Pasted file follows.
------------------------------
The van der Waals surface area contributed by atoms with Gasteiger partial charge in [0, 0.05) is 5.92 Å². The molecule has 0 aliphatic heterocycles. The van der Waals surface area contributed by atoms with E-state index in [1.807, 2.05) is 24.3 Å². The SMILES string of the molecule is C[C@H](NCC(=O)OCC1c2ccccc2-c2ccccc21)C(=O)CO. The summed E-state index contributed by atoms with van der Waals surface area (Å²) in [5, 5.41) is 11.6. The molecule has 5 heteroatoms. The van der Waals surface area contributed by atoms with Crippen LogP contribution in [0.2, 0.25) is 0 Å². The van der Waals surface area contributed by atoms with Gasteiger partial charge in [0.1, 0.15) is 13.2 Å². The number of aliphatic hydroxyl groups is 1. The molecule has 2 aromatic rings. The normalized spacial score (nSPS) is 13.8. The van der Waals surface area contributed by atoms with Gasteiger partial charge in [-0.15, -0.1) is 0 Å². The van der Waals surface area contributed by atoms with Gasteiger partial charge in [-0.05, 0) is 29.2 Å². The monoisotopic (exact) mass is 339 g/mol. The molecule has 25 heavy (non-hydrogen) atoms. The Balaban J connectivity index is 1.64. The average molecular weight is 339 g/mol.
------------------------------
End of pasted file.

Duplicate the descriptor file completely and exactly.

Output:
The van der Waals surface area contributed by atoms with Gasteiger partial charge in [0, 0.05) is 5.92 Å². The molecule has 0 aliphatic heterocycles. The van der Waals surface area contributed by atoms with E-state index in [1.807, 2.05) is 24.3 Å². The SMILES string of the molecule is C[C@H](NCC(=O)OCC1c2ccccc2-c2ccccc21)C(=O)CO. The summed E-state index contributed by atoms with van der Waals surface area (Å²) in [5, 5.41) is 11.6. The molecule has 5 heteroatoms. The van der Waals surface area contributed by atoms with Crippen LogP contribution in [0.2, 0.25) is 0 Å². The van der Waals surface area contributed by atoms with Gasteiger partial charge in [0.1, 0.15) is 13.2 Å². The number of aliphatic hydroxyl groups is 1. The molecule has 2 aromatic rings. The normalized spacial score (nSPS) is 13.8. The van der Waals surface area contributed by atoms with Gasteiger partial charge in [-0.15, -0.1) is 0 Å². The van der Waals surface area contributed by atoms with Gasteiger partial charge in [-0.05, 0) is 29.2 Å². The monoisotopic (exact) mass is 339 g/mol. The molecule has 25 heavy (non-hydrogen) atoms. The Balaban J connectivity index is 1.64. The average molecular weight is 339 g/mol.